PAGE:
Carlos Beltran is a major upgrade in right field and having Alfonso Soriano will help the Yankees keep both guys in the lineup with the ability to utilize one of them in a designated hitter role three or four times a week. Beltran continues to defy the laws of baseball aging and has hit 78 home runs over the last three seasons. The short porch in right field will have two benefits for Beltran, as playing the outfield won’t be very taxing and his power numbers could go up with his line drive swing and the short wall. Yankee Stadium may be Beltran’s fountain of youth.
Providing depth are the aforementioned Soriano and Ichiro Suzuki. Age is clearly a concern with this group, including Beltran, but veteran hitters seem to stick around for a while. Suzuki had 20 steals and put the ball in play a ton last season, so there’s still going to be a place for him somehow. Managing the plate appearances to keep Suzuki fresh may be difficult for Manager Joe Girardi, especially for a guy who has been an everyday player since making the jump to the Majors.
Around the infield, the picture is a lot less clear, but there is reason for optimism. Kelly Johnson is the player with the most upside in this group. Johnson hit 26 home runs for the Diamondbacks in 2010 and could match or exceed that number in New York. He’ll be one of the biggest benefactors of the short porch. More than that, Johnson is a very versatile player, which is something that the Yankees need. He can play second or third as well as the outfield. He spent three games at first base with the Rays last season. Johnson managed 16 home runs in just 407 plate appearances last season. With the playing time available, 25 or more isn’t out of the question. He walks at an above average rate and a power jump will make his strikeout rate much more tolerable.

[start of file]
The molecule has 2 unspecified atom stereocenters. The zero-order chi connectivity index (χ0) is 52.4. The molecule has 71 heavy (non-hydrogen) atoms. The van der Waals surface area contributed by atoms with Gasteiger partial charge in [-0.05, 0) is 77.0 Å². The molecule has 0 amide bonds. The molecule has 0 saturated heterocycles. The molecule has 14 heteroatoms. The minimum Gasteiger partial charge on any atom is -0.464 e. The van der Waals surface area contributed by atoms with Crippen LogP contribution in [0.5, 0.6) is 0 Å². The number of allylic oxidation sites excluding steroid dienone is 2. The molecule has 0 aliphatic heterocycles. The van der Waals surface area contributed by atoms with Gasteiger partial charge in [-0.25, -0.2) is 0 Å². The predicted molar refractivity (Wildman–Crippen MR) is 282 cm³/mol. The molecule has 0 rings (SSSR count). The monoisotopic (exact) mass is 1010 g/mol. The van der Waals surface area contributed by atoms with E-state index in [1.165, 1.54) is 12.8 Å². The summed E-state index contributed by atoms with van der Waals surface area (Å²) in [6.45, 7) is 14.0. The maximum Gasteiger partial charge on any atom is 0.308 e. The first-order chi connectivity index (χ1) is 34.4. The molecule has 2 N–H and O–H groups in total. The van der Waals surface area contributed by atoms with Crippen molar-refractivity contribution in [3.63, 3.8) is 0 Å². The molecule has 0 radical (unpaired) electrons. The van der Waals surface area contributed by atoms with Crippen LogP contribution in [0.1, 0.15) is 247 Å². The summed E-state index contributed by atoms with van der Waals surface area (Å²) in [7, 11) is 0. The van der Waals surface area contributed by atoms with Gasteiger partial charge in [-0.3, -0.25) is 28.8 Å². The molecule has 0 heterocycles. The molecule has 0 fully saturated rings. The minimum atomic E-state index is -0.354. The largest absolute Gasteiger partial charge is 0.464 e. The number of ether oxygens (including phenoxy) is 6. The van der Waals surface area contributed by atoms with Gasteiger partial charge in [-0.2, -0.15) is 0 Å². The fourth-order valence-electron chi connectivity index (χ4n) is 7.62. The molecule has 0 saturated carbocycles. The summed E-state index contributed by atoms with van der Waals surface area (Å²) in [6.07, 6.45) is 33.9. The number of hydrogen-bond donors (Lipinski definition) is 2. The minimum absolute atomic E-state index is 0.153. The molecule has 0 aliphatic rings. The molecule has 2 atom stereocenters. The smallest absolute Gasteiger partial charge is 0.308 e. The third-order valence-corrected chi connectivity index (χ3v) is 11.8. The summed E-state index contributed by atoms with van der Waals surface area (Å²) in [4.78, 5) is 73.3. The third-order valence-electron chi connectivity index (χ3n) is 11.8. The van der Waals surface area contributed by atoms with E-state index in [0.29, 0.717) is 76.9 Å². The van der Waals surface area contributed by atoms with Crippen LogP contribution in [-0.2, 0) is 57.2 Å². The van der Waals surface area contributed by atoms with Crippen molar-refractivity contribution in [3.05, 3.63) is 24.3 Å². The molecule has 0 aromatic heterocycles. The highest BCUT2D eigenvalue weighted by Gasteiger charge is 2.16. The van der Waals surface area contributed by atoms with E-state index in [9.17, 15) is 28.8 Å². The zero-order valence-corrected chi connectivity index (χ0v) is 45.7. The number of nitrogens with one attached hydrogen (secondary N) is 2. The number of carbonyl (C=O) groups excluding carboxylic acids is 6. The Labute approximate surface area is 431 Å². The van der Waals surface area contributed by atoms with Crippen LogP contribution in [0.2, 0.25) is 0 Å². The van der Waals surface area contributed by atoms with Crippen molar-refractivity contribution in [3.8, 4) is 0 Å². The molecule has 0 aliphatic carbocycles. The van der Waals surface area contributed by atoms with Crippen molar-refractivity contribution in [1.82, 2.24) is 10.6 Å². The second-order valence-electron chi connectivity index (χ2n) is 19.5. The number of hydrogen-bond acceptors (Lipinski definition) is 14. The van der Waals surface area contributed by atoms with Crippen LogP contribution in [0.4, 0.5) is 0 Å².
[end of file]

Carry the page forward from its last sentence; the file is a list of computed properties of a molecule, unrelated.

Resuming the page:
It remains to be seen if Mark Teixeira will be healthy this season, but if he is, you can expect the 25 home run, 100 RBI season that Teixeira has been accustomed to. With nearly 10 months to rest, the 34-year-old could be rejuvenated this season. Derek Jeter falls into the same boat as ankle issues have derailed one of the game’s most proficient offensive players. If Jeter can play, he will play, because the Yankees don’t have many other options. The plate discipline numbers shouldn’t drop off too much, even though the occasional power and stolen base will. It is cliché, but Jeter’s presence in the lineup means a lot and if he and Teixeira are healthy throughout the season, the lineup looks significantly different.
One of Johnson or Brian Roberts will attempt to be the everyday second baseman. Others in the fold are Brendan Ryan and Eduardo Nunez. Ryan will carry lots of value as a pinch runner and defensive replacement for Jeter, even though he had zero hitting value. Nunez is serviceable for a few at bats a week.
Brian McCann was a great addition for the Yankees. Not only is he on par defensively with Chris Stewart, one of the game’s top pitch framers, but McCann will provide more offensive upside and he, too, will enjoy the short porch in right. He was a 20-homer guy in Atlanta for years, so there’s no reason he won’t enjoy that type of production in New York. Like the others, he also works pitchers.
If this offense stays healthy, and that’s clearly a huge if, it will walk, work pitchers, and hit home runs. Three things that have been a recipe for success for the Yankees during their long run of winning seasons.
With an inept offense last season, it was the pitching staff that carried the Yankees through. The pitching staff lost Andy Pettitte and Phil Hughes, but gained “Mr. Perfect”, Masahiro Tanaka, the prized Japanese import who had a perfect 24-0 record last season. Win-loss record tends to be a misleading indicator of how a guy really pitched, but going 24-0 is pretty damn impressive. Tanaka possesses elite control and a deep arsenal of pitches. Even though he probably won’t be as dominant as he was in Japan, he has the potential to be a four- or five-win pitcher in his first season.
CC Sabathia lost what appears to be a human hiding inside of him this offseason, though Sabathia reportedly weighed in at the same amount as he did in 2013. Either way, the hefty lefty turned fat into muscle, dropping his body fat by eight percent. There were major concerns about Sabathia because of a three-year drop in velocity that left his average fastball speed at just over 91 mph. Sabathia spent the offseason working out and went through a comprehensive evaluation from Dr. James Andrews to make sure that his elbow and shoulder were in working order. All of the physical signs point to a bounce back season for Sabathia. The statistical case agrees, as Sabathia got a bit unlucky with when he gave up hits and had a well above average percentage of fly balls leave the park.